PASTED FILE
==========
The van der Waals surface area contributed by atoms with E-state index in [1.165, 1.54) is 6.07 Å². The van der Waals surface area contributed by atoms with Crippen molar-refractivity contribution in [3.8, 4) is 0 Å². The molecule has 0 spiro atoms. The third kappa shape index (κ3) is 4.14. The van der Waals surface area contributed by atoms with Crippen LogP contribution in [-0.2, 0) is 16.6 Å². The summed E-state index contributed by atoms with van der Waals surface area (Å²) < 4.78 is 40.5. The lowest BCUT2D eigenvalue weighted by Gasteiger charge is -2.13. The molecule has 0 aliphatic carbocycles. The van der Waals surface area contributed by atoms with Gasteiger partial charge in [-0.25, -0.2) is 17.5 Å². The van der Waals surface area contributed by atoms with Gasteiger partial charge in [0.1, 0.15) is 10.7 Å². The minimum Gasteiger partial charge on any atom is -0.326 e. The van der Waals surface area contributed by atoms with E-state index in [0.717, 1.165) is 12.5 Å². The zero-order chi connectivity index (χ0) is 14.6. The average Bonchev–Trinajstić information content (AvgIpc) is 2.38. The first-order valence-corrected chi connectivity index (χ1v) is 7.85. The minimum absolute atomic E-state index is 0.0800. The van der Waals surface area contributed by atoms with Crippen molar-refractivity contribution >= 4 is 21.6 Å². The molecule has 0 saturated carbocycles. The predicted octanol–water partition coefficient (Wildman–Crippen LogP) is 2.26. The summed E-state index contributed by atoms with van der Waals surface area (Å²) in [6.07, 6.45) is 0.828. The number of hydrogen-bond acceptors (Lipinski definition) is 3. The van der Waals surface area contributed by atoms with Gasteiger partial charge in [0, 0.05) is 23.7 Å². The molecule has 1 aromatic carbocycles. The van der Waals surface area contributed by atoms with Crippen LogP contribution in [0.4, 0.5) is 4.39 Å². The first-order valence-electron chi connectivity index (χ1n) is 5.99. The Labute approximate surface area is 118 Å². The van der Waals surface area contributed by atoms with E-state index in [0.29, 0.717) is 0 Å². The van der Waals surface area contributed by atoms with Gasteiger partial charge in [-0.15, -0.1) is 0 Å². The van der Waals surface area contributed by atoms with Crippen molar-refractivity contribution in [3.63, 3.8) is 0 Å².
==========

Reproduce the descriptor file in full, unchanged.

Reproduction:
The van der Waals surface area contributed by atoms with E-state index in [1.165, 1.54) is 6.07 Å². The van der Waals surface area contributed by atoms with Crippen molar-refractivity contribution in [3.8, 4) is 0 Å². The molecule has 0 spiro atoms. The third kappa shape index (κ3) is 4.14. The van der Waals surface area contributed by atoms with Crippen LogP contribution in [-0.2, 0) is 16.6 Å². The summed E-state index contributed by atoms with van der Waals surface area (Å²) < 4.78 is 40.5. The lowest BCUT2D eigenvalue weighted by Gasteiger charge is -2.13. The molecule has 0 aliphatic carbocycles. The van der Waals surface area contributed by atoms with Gasteiger partial charge in [-0.25, -0.2) is 17.5 Å². The van der Waals surface area contributed by atoms with Gasteiger partial charge in [0.1, 0.15) is 10.7 Å². The minimum Gasteiger partial charge on any atom is -0.326 e. The van der Waals surface area contributed by atoms with E-state index in [0.717, 1.165) is 12.5 Å². The zero-order chi connectivity index (χ0) is 14.6. The average Bonchev–Trinajstić information content (AvgIpc) is 2.38. The first-order valence-corrected chi connectivity index (χ1v) is 7.85. The minimum absolute atomic E-state index is 0.0800. The van der Waals surface area contributed by atoms with Crippen molar-refractivity contribution >= 4 is 21.6 Å². The molecule has 0 saturated carbocycles. The predicted octanol–water partition coefficient (Wildman–Crippen LogP) is 2.26. The summed E-state index contributed by atoms with van der Waals surface area (Å²) in [6.07, 6.45) is 0.828. The number of hydrogen-bond acceptors (Lipinski definition) is 3. The van der Waals surface area contributed by atoms with Gasteiger partial charge in [0, 0.05) is 23.7 Å². The molecule has 1 aromatic carbocycles. The van der Waals surface area contributed by atoms with Crippen LogP contribution in [0.4, 0.5) is 4.39 Å². The first-order valence-electron chi connectivity index (χ1n) is 5.99. The Labute approximate surface area is 118 Å². The van der Waals surface area contributed by atoms with E-state index in [0.29, 0.717) is 0 Å². The van der Waals surface area contributed by atoms with Gasteiger partial charge in [-0.15, -0.1) is 0 Å². The van der Waals surface area contributed by atoms with Crippen molar-refractivity contribution in [3.63, 3.8) is 0 Å².